With regard to certain subsidiary security rights (legally inextricably linked to the secured claim), it is customary to create, in addition to the underlying secured claim, a parallel debt, i.e. a second claim in favour of the agent as abstract recognition of the debt equal to present or future payment obligations to the financial parties. In order to avoid the risks of double payment, the guarantee agent may not realize his claim on the abstract recognition of the debt to the extent that the original secured claim is satisfied. The parallel debt structure ensures that certain subscription rights (e.g.B. Seizures, guarantees) are not terminated under the law if, in the event of a modification of a syndicated credit agreement involving the termination of the initial secured claim when creating a new claim with the purchaser, the law does not expire. While the validity of parallel debt structures is generally recognized in the German legal literature, it has not yet been confirmed by the German courts. Stocks and bank accounts are usually mortgaged. Financial institutions generally insist on using their own templates for entering accounts held with them. Receivables, receivables and intellectual property rights may be assigned for security purposes and ownership of fixed assets (such as movable property and equipment) is often transferred for security purposes.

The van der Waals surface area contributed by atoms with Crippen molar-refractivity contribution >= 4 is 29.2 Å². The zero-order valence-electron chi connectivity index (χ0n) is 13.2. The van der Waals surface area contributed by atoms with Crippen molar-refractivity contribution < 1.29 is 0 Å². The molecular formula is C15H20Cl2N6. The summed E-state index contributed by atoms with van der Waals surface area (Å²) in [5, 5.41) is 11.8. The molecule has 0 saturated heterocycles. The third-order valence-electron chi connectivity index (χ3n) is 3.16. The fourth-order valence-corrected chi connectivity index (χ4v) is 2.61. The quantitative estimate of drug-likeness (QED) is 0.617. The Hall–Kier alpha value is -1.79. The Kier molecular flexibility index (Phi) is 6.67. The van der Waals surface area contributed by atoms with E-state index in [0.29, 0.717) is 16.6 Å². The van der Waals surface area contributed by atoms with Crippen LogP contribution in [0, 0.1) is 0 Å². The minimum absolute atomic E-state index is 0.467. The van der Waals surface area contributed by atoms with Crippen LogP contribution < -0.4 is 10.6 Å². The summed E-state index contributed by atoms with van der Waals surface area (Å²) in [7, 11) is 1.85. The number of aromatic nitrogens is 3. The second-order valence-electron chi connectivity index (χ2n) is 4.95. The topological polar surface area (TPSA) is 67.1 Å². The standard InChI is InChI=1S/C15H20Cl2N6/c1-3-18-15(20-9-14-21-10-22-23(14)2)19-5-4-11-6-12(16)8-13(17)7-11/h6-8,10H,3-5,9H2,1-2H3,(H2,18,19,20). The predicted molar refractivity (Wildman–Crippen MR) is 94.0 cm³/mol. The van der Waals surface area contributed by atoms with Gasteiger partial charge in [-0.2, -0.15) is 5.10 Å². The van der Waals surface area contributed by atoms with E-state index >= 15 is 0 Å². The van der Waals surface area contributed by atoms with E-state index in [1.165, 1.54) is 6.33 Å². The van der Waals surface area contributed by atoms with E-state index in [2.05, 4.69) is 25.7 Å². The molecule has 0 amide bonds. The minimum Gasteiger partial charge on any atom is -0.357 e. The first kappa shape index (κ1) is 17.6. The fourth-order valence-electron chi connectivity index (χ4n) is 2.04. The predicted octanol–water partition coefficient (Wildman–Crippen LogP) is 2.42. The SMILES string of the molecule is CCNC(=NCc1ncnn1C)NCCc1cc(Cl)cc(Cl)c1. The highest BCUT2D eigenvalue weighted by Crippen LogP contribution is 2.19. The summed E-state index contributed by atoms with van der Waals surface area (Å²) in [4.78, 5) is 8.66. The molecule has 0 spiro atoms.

Real estate may be encumbered by a mortgage or basic fees. 3.2 Is it possible to safeguard assets through a general guarantee agreement or is an agreement required for each type of asset? In short, what is the procedure? Yes. The usual way to create security rights in the receivables and receivables of the debtor is an assignment of security, which is usually in writing. As a rule, the debtor does not need to be informed to establish a valid order and, according to market practice, many orders are not disclosed. However, notification is required for perfection purposes. Since the debtor can continue to effectively fulfil its obligation by paying the former creditor (unless the debtor is aware of the assignment to the new creditor), it may be advisable to inform the debtor of the assignment in order to reduce this risk. . .